Original Post from : Tech Savvy Momma
Smartphones manufacturers learned valuable lessons from what happened to Nokia and know that even if you are on the right track you will get run over if you just sit there. The first signs that a company is struggling should trigger immediate and decisive actions, in order to prevent problems from growing into emergencies. HTC is not doing too bad, but for a keen observer, the first-quarter results are disappointing, especially when compared to how the Taiwanese company fared last year. Fortunately, the future is bright and the long-term strategy has the potential of stopping and even reversing the trend.
Android users love their smartphones and would not betray HTC for an Apple device, but they might do that for another one running on this operating system. With Ice Cream Sandwich swinging in full force, the pressure is on for manufacturers to come up with increasingly powerful gadgets sporting this OS. There are a few in HTC’s lineup that rise to the challenge, with One S and One X being the most notable examples. They are supposed to represent the pinnacle of technology, but there is always room for better.
These upcoming months will be critical for HTC as the competition is planning big moves and the archrivals from Samsung are yet to unveil the highly expected S3. The Taiwanese is not the underdogs though and there are a few things that they count on to make them the biggest fish in the pond again. Looks are all that matters these days and any smartphone that fails to score high marks aesthetically, will be short-lived and will never be able to compete for the title of the best device in its league.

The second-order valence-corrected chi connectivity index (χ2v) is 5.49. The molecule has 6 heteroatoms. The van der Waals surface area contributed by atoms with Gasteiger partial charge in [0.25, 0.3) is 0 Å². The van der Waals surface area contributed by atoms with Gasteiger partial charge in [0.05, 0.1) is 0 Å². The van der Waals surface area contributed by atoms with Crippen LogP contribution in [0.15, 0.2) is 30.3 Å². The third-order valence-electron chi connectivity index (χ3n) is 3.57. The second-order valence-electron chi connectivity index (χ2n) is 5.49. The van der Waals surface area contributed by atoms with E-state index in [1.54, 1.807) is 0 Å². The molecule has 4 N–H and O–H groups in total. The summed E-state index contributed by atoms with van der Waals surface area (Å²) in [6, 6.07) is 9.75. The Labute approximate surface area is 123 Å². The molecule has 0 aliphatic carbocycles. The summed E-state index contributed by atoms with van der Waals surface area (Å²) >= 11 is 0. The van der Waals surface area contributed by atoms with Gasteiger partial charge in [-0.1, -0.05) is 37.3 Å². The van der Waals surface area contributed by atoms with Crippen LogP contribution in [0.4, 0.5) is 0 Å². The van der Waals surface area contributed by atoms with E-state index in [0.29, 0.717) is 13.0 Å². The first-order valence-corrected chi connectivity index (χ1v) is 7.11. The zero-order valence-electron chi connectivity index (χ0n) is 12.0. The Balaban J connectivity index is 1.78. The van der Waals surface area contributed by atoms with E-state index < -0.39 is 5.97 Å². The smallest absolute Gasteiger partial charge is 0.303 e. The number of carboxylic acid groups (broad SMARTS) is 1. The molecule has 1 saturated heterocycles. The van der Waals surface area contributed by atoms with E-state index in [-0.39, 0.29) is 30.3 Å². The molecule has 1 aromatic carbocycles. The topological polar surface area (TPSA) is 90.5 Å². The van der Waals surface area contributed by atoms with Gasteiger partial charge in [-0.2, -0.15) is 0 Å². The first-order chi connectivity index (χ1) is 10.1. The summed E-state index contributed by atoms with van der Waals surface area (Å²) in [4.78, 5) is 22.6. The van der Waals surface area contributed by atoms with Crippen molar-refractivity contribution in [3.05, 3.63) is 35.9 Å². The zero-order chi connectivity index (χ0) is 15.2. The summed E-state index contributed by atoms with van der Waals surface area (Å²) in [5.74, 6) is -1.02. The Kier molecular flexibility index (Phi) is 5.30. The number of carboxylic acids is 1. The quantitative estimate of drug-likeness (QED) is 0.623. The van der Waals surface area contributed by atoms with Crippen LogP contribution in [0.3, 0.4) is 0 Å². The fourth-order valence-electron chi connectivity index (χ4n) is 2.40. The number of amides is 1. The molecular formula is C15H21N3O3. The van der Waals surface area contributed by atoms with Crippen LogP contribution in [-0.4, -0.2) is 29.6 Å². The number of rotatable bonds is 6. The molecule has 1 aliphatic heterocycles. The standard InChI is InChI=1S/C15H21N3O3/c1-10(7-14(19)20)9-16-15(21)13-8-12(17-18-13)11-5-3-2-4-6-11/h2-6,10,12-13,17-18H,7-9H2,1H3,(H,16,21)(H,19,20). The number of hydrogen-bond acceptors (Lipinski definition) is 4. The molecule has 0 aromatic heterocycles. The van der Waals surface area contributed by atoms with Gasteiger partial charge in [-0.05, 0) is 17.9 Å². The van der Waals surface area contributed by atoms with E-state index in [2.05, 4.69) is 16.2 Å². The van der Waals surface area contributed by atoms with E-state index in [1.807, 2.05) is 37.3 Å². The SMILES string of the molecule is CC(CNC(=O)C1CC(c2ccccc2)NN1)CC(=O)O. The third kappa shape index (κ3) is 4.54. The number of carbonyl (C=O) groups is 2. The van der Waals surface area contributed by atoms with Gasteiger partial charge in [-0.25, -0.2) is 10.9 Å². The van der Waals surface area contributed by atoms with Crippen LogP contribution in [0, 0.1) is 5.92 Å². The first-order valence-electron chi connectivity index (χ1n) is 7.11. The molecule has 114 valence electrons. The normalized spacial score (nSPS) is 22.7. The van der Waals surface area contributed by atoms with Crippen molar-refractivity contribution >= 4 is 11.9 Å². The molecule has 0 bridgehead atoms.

HTC considers that a slim smartphone is a beautiful one, and everything that they are doing is revolving around this concept. Users are delighted with the way the new devices look like and are optimistic about the future releases but there are also some clouds in the horizon. Battery life is a huge problem for all smartphone users regardless of the operating system that they are running on, and 24 hours is simply not enough. In their quest to create increasingly anorexic devices, HTC seems willing to trade battery life by choosing to install batteries that are less potent than what the guys at Motorola for example, are selling.
It is hard to condemn them for this, especially with HTC trying all the time to come up with solutions to make the batteries last longer, without affecting design. Another thing that the new smartphones from HTC promise to deliver is a state of the art camera with better lenses and wider aperture. The emphasis is no longer placed on the number of megapixels but on the camera’s quality which is actually a good thing. The problem is that in terms of capturing images and recording videos, HTC will have to compete with more than Android devices, and Nokia is a good example. These guys excel at camera quality, and even though they are lacking in other areas will be difficult to overthrow in this case.